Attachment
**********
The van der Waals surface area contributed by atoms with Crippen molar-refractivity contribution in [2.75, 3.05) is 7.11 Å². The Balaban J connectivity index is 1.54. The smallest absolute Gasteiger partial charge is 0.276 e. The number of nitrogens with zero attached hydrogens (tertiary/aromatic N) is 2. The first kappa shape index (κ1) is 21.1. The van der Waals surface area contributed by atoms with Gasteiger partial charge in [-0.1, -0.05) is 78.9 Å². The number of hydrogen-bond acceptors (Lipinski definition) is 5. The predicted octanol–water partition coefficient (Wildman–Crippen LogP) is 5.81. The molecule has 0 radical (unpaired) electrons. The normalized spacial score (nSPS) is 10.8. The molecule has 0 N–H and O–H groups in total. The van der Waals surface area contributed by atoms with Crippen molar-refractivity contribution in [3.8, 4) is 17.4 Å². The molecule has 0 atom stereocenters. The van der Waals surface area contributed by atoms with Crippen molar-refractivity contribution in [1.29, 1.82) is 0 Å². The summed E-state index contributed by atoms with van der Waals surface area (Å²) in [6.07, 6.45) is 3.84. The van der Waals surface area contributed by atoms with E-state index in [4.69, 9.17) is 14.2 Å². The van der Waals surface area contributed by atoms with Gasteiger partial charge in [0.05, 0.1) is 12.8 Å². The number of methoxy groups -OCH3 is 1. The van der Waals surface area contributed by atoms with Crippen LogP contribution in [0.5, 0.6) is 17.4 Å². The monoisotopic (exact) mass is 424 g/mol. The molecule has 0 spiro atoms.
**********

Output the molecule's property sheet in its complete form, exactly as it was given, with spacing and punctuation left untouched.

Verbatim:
The van der Waals surface area contributed by atoms with Crippen molar-refractivity contribution in [2.75, 3.05) is 7.11 Å². The Balaban J connectivity index is 1.54. The smallest absolute Gasteiger partial charge is 0.276 e. The number of nitrogens with zero attached hydrogens (tertiary/aromatic N) is 2. The first kappa shape index (κ1) is 21.1. The van der Waals surface area contributed by atoms with Gasteiger partial charge in [-0.1, -0.05) is 78.9 Å². The number of hydrogen-bond acceptors (Lipinski definition) is 5. The predicted octanol–water partition coefficient (Wildman–Crippen LogP) is 5.81. The molecule has 0 radical (unpaired) electrons. The normalized spacial score (nSPS) is 10.8. The molecule has 0 N–H and O–H groups in total. The van der Waals surface area contributed by atoms with Crippen molar-refractivity contribution in [3.8, 4) is 17.4 Å². The molecule has 0 atom stereocenters. The van der Waals surface area contributed by atoms with Crippen molar-refractivity contribution in [1.29, 1.82) is 0 Å². The summed E-state index contributed by atoms with van der Waals surface area (Å²) in [6.07, 6.45) is 3.84. The van der Waals surface area contributed by atoms with E-state index in [4.69, 9.17) is 14.2 Å². The van der Waals surface area contributed by atoms with Gasteiger partial charge in [0.05, 0.1) is 12.8 Å². The number of methoxy groups -OCH3 is 1. The van der Waals surface area contributed by atoms with Crippen LogP contribution in [0.5, 0.6) is 17.4 Å². The monoisotopic (exact) mass is 424 g/mol. The molecule has 0 spiro atoms.